Progesterone is neuroprotective after acute experimental spinal cord trauma in rats.
STUDY DESIGN: A standardized rat contusion model was used to test the hypothesis that progesterone significantly improves neurologic recovery after a spinal cord injury that results in incomplete paraplegia. OBJECTIVES: To compare the effect of progesterone versus a variety of control agents to determine its effectiveness in promoting neurologic recovery after an incomplete rat spinal cord injury. SUMMARY OF BACKGROUND DATA: Progesterone is a neurosteroid, possessing a variety of functions in the central nervous system. Exogenous progesterone has been shown to improve neurologic function after focal cerebral ischemia and facilitates cognitive recovery after cortical contusion in rats. METHODS: A standardized rat contusion model of spinal cord injury using the New York University impactor that resulted in rats with incomplete paraplegia was used. Forty mature male Sprague-Dawley rats were randomly assigned to four groups: laminectomy with sham contusion, laminectomy with contusion without pharmacologic treatment, laminectomy with contusion treated with dimethylsulfoxide and dissolved progesterone, and laminectomy with contusion treated with dimethylsulfoxide. Functional status was assessed weekly using the Basso-Beattie-Bresnehan (BBB) locomotor rating scale for 6 weeks, after which the animals were killed for histologic studies. RESULTS: Rats treated with progesterone had better outcomes (P = 0.0017; P = 0.0172) with a BBB score of 15.5, compared with 10.0 in the dimethylsulfoxide control group and 12.0 in the spinal cord contusion without pharmacologic intervention group. This was corroborated in histologic analysis by relative sparing of white matter tissue at the epicenter of the injury in the progesterone-treated group (P < 0.05). CONCLUSIONS: Rats treated with progesterone had a better clinical and histologic outcome compared with the various control groups. These results indicate potential therapeutic properties of progesterone in the management of acute spinal cord injury.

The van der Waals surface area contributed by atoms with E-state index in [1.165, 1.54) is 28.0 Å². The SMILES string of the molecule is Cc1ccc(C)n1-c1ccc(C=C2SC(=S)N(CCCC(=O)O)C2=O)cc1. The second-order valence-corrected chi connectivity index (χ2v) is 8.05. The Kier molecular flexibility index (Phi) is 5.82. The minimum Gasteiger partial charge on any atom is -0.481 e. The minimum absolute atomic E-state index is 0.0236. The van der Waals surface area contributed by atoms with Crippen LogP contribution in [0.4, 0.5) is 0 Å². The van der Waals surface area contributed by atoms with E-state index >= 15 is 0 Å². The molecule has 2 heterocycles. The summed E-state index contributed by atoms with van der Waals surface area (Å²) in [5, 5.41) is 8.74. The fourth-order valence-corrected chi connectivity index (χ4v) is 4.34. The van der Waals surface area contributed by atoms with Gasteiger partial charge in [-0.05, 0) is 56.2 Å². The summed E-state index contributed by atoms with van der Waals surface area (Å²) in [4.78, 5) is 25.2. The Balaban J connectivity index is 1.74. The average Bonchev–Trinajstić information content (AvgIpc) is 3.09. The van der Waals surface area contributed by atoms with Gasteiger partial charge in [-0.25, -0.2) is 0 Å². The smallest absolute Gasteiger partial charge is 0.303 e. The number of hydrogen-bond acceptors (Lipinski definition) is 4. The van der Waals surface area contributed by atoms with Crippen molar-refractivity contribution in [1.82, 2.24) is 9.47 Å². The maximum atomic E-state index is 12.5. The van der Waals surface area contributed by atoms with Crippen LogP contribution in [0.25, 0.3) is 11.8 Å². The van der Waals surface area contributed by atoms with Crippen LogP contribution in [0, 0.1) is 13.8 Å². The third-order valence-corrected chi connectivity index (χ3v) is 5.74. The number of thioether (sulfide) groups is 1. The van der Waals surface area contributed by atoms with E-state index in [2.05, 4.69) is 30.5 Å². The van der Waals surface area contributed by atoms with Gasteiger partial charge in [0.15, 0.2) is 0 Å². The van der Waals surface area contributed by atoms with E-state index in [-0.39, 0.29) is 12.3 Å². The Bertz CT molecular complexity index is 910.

Thomas, AJ; Nockels, RP; Pan, HQ; Shaffrey, CI; Chopp, M
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